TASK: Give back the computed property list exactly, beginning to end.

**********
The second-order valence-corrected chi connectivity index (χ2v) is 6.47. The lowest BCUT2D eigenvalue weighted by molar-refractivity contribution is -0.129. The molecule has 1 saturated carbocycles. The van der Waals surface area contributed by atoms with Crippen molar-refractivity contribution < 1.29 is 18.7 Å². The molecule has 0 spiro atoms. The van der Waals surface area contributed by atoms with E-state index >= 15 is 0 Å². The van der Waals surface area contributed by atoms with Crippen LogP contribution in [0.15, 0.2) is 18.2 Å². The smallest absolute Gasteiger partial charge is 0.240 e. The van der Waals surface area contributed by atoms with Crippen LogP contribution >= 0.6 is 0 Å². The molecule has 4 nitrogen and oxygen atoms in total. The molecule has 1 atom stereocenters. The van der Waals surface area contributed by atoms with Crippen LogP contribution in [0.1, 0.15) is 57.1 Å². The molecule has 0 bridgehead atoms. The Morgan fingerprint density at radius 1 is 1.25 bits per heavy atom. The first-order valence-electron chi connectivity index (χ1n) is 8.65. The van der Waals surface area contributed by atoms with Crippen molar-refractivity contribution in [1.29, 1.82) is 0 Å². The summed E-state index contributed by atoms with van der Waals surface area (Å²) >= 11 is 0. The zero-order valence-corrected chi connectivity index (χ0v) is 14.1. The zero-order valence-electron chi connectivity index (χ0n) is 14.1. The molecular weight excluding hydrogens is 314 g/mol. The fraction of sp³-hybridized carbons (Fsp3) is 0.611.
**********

The second-order valence-corrected chi connectivity index (χ2v) is 6.47. The lowest BCUT2D eigenvalue weighted by molar-refractivity contribution is -0.129. The molecule has 1 saturated carbocycles. The van der Waals surface area contributed by atoms with Crippen molar-refractivity contribution < 1.29 is 18.7 Å². The molecule has 0 spiro atoms. The van der Waals surface area contributed by atoms with E-state index >= 15 is 0 Å². The van der Waals surface area contributed by atoms with Crippen LogP contribution in [0.15, 0.2) is 18.2 Å². The smallest absolute Gasteiger partial charge is 0.240 e. The van der Waals surface area contributed by atoms with Crippen LogP contribution >= 0.6 is 0 Å². The molecule has 4 nitrogen and oxygen atoms in total. The molecule has 1 atom stereocenters. The van der Waals surface area contributed by atoms with Crippen LogP contribution in [0.1, 0.15) is 57.1 Å². The molecule has 0 bridgehead atoms. The Morgan fingerprint density at radius 1 is 1.25 bits per heavy atom. The first-order valence-electron chi connectivity index (χ1n) is 8.65. The van der Waals surface area contributed by atoms with Crippen molar-refractivity contribution in [1.29, 1.82) is 0 Å². The summed E-state index contributed by atoms with van der Waals surface area (Å²) >= 11 is 0. The zero-order valence-corrected chi connectivity index (χ0v) is 14.1. The zero-order valence-electron chi connectivity index (χ0n) is 14.1. The molecular weight excluding hydrogens is 314 g/mol. The fraction of sp³-hybridized carbons (Fsp3) is 0.611.